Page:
The term “hot hatch” is pretty much ingrained into Volkswagen’s DNA ever since the mid-1970s when the Golf GTI showed the world how ‘fun to drive’ and ‘affordable’ weren’t mutually exclusive. Since then, a lot of European auto manufacturers have had plenty of such hot hatches in their product portfolios and even today, Volkswagen pretty much leads this charge with hot versions of the Golf, Scirocco and Polo setting new benchmarks in the segment in the European market. So, back in 2009, when VW had announced that the Polo was coming to India, expectations were naturally high, and when the rumour mill started talking about the car coming in with a 1.2-litre engine, auto enthusiasts throughout the country (us included) were doing cartwheels in anticipation of the 105 PS TSI mill.
Sadly though, while we got the said capacity, what it ended up being was a slightly weedy naturally aspirated 3-cylinder motor with nowhere close to that power output. Thankfully, a little while later, we did get that much promised 105PS in the form of the 1.6-litre Polo and boy, did we love it. But as is the nature of such things, the only performance hatchback left in the Indian market, the 1.6 Polo, was killed off some time back and it seemed like hatches were back to being the affordable, practical beasts of burden that car buyers in general always perceived them to be. Until now that is…
It looks like Volkswagen heard the collective cry of all motoring enthusiasts in the country and finally brought us the car we’ve been pining for all this while, or has it? Called the Polo GT TSI, this new car packs the company’s award-winning 1.2-litre TSI motor (that’s Turbocharged Stratified Injection for all the technology geeks out there, but more on that later) making 105PS of power coupled with a 7-speed twin clutch transmission, making it the most technologically advanced hatchback available in the country at the moment. So what does this mean? Has it reclaimed the crown of India’s hottest hatch? Well, let’s take a closer look.
On the outside
As far as the exterior is concerned, this new car really looks no different than the standard Polo that’s available in the market. It has the same blackened headlight surrounds from the recent Polo facelift, the same 15-inch alloy wheels which are standard on the Highline model, et al. In fact, apart from the GT badge on the front grille and boot, a TSI badge at the back and GT TSI stickers on the C-pillars, there is virtually nothing to differentiate this car from any other regular Polo. On one hand, it’s a good thing that it doesn’t scream vulgarity with some gaudy sticker job or racing stripes, and maintains its cool, suave composure.
But then on the other, this is supposed to be a ‘hot hatch’ and some fiery treatment would’ve been a welcome change to set it apart from the rest out on the streets. While we would’ve loved to see the GT TSI with some fancy bumpers, side skirts and racy alloy wheels, even something as subtle as a couple of red elements on the GT badging would’ve gone a long way in increasing this car’s appeal among the youthful enthusiasts. But it seems Volkswagen has decided to play it safe to retain its universal acceptance.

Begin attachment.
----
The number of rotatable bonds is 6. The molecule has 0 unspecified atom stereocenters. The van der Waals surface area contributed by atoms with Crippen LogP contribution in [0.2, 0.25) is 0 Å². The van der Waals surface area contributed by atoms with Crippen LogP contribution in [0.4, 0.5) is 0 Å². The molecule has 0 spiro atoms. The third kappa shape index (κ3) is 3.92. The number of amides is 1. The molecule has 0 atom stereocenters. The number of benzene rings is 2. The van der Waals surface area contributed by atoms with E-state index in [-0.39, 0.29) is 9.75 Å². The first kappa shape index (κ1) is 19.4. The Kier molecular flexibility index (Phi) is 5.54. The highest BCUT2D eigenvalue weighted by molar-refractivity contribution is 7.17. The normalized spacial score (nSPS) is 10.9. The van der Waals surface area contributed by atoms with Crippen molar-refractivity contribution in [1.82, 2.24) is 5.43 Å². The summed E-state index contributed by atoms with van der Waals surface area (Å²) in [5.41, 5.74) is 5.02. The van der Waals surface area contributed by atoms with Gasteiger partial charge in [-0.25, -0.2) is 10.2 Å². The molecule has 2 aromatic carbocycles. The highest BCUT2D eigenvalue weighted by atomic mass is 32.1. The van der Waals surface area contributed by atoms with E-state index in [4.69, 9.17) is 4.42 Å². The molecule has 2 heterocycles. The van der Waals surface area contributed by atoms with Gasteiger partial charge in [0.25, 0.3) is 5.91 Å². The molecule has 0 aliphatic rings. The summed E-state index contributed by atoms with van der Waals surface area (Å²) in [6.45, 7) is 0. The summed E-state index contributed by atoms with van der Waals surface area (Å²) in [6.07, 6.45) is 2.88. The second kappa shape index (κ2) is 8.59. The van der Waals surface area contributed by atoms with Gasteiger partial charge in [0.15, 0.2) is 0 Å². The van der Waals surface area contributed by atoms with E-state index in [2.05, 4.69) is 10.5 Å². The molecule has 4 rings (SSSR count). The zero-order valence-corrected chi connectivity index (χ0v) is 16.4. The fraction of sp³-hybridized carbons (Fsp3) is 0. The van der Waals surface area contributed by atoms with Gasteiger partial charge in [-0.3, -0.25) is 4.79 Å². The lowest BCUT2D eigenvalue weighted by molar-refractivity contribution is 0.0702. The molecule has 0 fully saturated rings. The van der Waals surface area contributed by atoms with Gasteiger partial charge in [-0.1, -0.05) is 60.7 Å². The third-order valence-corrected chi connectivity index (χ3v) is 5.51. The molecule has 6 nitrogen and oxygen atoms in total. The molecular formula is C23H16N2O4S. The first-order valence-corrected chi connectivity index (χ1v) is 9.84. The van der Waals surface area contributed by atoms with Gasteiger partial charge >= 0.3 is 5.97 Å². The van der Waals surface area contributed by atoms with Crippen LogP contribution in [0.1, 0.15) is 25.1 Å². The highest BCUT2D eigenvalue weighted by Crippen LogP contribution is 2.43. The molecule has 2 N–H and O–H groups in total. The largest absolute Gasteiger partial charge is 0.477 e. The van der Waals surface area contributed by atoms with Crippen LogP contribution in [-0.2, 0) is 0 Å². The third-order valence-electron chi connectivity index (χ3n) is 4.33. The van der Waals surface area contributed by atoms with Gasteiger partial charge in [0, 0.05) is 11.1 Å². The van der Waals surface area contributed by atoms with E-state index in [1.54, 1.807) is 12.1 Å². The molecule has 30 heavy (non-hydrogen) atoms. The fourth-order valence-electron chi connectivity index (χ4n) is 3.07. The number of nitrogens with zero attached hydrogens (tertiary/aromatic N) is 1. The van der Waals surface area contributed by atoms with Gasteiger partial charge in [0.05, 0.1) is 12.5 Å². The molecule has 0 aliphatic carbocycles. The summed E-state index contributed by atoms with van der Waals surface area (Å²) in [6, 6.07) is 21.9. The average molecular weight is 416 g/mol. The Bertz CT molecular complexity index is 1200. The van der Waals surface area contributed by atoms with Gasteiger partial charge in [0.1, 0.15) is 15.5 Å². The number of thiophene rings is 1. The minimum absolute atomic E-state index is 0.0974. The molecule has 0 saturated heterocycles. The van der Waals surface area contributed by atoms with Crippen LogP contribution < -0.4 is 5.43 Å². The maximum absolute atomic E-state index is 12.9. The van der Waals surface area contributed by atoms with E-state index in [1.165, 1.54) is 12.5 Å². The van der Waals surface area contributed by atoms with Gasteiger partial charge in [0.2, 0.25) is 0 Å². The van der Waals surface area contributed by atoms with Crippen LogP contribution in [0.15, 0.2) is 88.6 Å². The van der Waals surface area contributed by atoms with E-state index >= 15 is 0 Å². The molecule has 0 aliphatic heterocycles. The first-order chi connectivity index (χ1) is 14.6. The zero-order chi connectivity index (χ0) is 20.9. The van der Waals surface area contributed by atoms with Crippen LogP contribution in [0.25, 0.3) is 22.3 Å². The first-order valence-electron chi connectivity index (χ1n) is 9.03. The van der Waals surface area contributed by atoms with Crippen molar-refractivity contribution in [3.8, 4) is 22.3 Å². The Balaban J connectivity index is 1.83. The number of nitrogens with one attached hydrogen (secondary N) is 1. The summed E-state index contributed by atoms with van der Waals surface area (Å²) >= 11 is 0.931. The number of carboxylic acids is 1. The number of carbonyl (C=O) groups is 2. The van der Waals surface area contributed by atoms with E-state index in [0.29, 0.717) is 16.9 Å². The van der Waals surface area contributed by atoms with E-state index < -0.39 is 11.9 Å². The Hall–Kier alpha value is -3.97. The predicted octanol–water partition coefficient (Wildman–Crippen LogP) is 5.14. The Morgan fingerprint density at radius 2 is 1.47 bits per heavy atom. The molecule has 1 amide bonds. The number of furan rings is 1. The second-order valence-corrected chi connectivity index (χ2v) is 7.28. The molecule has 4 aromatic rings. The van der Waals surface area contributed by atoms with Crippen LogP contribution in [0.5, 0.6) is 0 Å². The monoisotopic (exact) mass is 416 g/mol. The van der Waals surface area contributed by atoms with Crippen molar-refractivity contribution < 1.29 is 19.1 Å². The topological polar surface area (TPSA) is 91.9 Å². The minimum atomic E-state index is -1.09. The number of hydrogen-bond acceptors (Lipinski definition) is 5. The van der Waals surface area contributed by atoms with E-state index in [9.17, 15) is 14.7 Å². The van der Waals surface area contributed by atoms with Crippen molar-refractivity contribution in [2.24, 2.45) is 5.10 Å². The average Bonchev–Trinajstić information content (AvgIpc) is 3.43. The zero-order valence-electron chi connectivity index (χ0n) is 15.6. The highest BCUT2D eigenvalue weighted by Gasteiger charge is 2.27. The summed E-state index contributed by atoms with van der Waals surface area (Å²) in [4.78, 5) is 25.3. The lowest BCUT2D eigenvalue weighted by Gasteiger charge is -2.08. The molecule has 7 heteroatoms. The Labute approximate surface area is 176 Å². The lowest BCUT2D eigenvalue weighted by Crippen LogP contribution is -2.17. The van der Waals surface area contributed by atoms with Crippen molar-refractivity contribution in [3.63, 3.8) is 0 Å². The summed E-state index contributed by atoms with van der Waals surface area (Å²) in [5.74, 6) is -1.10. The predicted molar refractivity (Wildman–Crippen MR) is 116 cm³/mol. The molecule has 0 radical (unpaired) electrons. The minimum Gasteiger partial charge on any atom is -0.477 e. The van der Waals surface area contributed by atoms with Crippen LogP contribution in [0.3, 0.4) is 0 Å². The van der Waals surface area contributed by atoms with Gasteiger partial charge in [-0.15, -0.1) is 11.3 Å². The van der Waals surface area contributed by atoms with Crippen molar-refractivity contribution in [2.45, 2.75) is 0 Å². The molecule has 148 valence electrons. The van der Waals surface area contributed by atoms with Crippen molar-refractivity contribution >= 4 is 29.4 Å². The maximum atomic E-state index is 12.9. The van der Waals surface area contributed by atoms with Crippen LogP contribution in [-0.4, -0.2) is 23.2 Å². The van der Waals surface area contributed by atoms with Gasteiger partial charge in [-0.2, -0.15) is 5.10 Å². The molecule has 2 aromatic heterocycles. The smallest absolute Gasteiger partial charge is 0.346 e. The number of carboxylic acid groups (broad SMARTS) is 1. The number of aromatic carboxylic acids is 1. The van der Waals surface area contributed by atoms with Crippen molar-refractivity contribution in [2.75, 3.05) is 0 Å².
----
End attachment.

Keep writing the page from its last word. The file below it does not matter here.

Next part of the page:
What happens inside?
Again, pretty much nothing new. The GT TSI gets all the standard Highline kit which includes a two DIN audio system with Bluetooth telephone connectivity, automatic climate control, leather-wrapped steering wheel with audio controls, electrically adjustable mirrors and the works. The only slight bit of difference is the new seat cover design which features a sort of a two-tone treatment, which not only looks elegant, but also being made of textile instead of leather, should remain a comfortable place to park your rear on all year round. Of course, when you look right in between the two front seats, you’ll notice that the standard manual gear stick has been replaced with an automatic drive selector with tiptronic controls for the DSG gearbox and inside the foot well, the clutch pedal is missing. To add that slight pizazz, the pedals get a metal treatment on top.
Underneath that hood
This is where all the magic of this new Polo happens. The 1.2-litre motor really is a serious bit of kit. This 1,197cc four cylinder unit might feature just an 8-valve top end, but thanks to a clever use of direct injection and turbocharging, the maximum power output is 105PS @ 5,000rpm and a maximum torque figure of 175Nm which comes in a very linear manner right from 1,500rpm all the way to 4,100rpm. But the most interesting feature is the inclusion of a 7-speed DSG twin clutch gearbox which provides lightening quick gear changes, whether pootling around in ‘D’ mode, or really going for it using the tiptronic ‘M’ mode.